Tuesday, November 18, 2008


Starting in January, I'll be playing my first roleplaying game campaign in fifteen years, in a world loosely based on John Brosnan's pulpy Sky Lords books. I pitched four character possibilities, and in writing them up I realized that they'd make an interesting character set for a novel or graphic novel (which I'm now kicking around as a back-burner project while I finish up a bunch of other writing projects, and work full-time). This thought led me to consider my two long-term Gamemasters, their styles, and how that influenced my perspectives on Gamemastery, and in turn, about storytelling.

Dave Osborne was my GM through junior high and part of high school (he's older than me, so he graduated, leaving only summer campaigns until I went to college). With Dave, I played several years mostly AD&D, Twilight 2000 (a great, underrated game), and a hybrid of Cyberpunk and Shadowrun. We started playing mostly by the book, or so we thought, but it quickly became clear that Dave was cooking the books to make the campaigns turn out how he wanted them to, modulo what he thought of our decisions at each turn. This realization pissed-off his brother to no end, leading to several dorky fistfights, but I saw the utter wisdom of this approach. Games of chance are boring, games of skill require actual skill, but role playing games should be neither -- they are group storytelling, and the role of the GM is to keep the story engaging, suspenseful, and enjoyable for the players. By the time we got to playing Cyberpunk and Shadowrun, we had evolved as gamers to the point that it seemed utterly natural to merge the two systems as each had weaknesses -- Cyberpunk was, for us, the better gaming system, and Shadowrun the more interesting world (though Shadowrun did have a better system for hacking, and Cyberpunk had no magic system, so we had to integrate modified versions of a bunch of Shadowrun rules into a Cyberpunk framework).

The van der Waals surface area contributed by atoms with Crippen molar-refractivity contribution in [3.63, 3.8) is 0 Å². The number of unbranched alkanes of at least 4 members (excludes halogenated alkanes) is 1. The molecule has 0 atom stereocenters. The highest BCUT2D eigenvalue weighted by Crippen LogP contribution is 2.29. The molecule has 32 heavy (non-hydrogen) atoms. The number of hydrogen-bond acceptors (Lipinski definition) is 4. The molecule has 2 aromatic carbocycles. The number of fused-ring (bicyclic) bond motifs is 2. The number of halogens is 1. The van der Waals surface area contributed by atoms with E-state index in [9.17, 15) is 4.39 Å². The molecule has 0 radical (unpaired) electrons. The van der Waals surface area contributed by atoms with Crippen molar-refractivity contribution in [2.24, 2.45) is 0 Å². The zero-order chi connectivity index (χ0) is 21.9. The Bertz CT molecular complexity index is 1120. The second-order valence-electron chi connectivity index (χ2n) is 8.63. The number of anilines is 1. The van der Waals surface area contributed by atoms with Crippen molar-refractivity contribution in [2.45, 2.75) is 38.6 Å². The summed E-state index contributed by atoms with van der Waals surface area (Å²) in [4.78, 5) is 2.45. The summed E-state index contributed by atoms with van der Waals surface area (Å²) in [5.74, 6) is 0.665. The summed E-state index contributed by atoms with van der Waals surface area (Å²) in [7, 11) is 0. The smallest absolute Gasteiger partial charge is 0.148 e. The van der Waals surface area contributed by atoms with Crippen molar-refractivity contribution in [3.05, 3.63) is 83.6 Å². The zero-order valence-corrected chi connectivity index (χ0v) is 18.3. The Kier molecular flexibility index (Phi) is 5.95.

When I got to college, my Gamemaster was Sylvan Clebsch (a great GM, and also creator of Stellar Crisis, Roger Wilco, Targetware, and other interesting gaming software). Though he was creating in essence a better version of the G.U.R.P.S. idea (an RPG rules system that adapted to any game world) that ultimately became his thesis, and we playtested it for about two years (in a game world that was a hybrid sci-fi/fantasy environment where everything went), it was incredibly obvious what was going on. Sylvan was also an adherent of the shared storytelling approach to gaming, despite working on a rules system, and we'd roll dice and he'd work out the statistics of how his system was doing so he could improve upon it -- and then everything would be fudged in order to make the game go in whatever direction we had collectively convinced him was most interesting.